Quickie Reviews is a super quick run down of a game I don’t have time to dedicate a full review to. That doesn’t mean I won’t come back to it later and drop a full ramble. Basically, if you want a review but don’t want to read 20 paragraphs, then these are for you!
The Switch is no stranger to Fighting Games. Practically every great fighting game of our generation has made its way into our grubby mitts. Let’s not forget that the Switch is also home to the best selling Fighting Game of all time – Super Smash Brothers Ultimate. With the rise of the fighter, an equal amount of usurpers crawl up from the abyss to swipe the crown. How does Qubic’s One Strike stand up to the competition?
One Strike is a stoic representative of the ever popular ‘less is more’ party. One Strike, as the title would imply, is a one-hit kill brawler. To keep things simple, One Strike has refined it’s control scheme to only include three buttons – block, dodge and STRIKE!. Battles are lightning fast affairs thanks to the insta-gib nature of the combat, but are also incredibly tense ‘footsie’ duels. Feigning, misdirecting and slaying your enemy all happens within around 10 seconds, and it is glorious.
Keeping in theme, One Strike has an incredibly simplistic, but appealing pixel art styling. Characters have just enough detail to be recognisable, backgrounds are muted, but fit the grim nature of the combat and the animations are silky smooth allowing for split second reactions. It is complemented by a great soundtrack and some meaty sound effects that help sell the tension the game is injecting into your bloodstream. There are few things quite as satisfying as hearing a chain of blocks in quick succession.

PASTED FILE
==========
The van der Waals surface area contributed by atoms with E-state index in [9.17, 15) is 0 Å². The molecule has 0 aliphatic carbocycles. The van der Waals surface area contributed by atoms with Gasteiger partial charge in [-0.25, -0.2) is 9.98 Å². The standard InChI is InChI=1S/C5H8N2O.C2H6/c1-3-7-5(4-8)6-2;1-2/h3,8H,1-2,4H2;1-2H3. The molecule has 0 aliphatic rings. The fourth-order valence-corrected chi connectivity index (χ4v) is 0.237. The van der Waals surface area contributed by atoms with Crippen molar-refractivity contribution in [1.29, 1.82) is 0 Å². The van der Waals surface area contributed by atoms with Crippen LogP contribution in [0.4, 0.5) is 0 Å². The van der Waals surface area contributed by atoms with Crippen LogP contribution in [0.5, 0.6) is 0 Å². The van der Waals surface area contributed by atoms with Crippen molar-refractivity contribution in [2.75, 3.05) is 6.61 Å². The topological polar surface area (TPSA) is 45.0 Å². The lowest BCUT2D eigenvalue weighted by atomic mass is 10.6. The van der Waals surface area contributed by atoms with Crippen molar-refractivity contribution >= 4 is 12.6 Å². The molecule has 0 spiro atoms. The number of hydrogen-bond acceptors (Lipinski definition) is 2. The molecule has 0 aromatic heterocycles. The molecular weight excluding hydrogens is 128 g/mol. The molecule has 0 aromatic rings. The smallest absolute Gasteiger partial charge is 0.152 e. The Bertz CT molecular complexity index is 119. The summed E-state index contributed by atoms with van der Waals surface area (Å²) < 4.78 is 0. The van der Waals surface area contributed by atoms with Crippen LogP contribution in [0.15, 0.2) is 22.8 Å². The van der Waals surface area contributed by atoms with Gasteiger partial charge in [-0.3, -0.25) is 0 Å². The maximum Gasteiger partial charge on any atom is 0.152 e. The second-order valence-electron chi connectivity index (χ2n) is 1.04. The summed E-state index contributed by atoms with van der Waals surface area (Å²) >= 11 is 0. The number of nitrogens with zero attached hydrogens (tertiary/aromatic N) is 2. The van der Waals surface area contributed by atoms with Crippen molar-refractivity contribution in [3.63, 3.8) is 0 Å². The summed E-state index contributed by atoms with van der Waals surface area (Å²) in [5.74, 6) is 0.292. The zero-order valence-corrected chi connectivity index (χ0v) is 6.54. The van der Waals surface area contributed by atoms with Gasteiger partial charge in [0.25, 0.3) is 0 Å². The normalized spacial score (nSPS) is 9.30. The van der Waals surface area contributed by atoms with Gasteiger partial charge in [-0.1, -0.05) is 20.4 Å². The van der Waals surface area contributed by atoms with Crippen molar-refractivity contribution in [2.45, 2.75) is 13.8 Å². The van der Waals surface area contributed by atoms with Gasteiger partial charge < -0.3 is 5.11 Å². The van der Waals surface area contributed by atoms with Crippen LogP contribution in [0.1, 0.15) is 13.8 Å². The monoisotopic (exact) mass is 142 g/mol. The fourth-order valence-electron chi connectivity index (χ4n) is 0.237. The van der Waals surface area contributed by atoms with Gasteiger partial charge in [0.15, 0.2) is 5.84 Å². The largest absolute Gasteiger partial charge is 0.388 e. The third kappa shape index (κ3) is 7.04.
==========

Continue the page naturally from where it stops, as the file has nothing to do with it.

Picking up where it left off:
One Strike is a budget title, coming it at under a fiver. Naturally concessions had to be made to accommodate this price tag. This is in the form of a seriously limited character pool. You have half a dozen or so fighters to choose from, none of which have a scrap of background, leaving you with empty shells with swords. In addition, there are not many stages making battles blur together and diminish the effectiveness of it’s minimalist style. Finally, and most disappointingly, there is no online multiplayer.
What helps save One Strike from falling to obscurity is its brilliant local multiplayer. Anyone can pick this up, learn the super simple controls and have a blast. All that ‘footsie’ is made even better when you throw in psychological warfare and banter. If you have a few mates over for a brewski and a gaming sesh, One Strike is a worthy addition to your line up.
One Strike is one of the best games to come out of Qubic. A bit more content could have elevated this to true greatness, but as it stands, this is still a mighty fine fighter. Let me know in the comments below if One Strike is popular amongst your gaming group!
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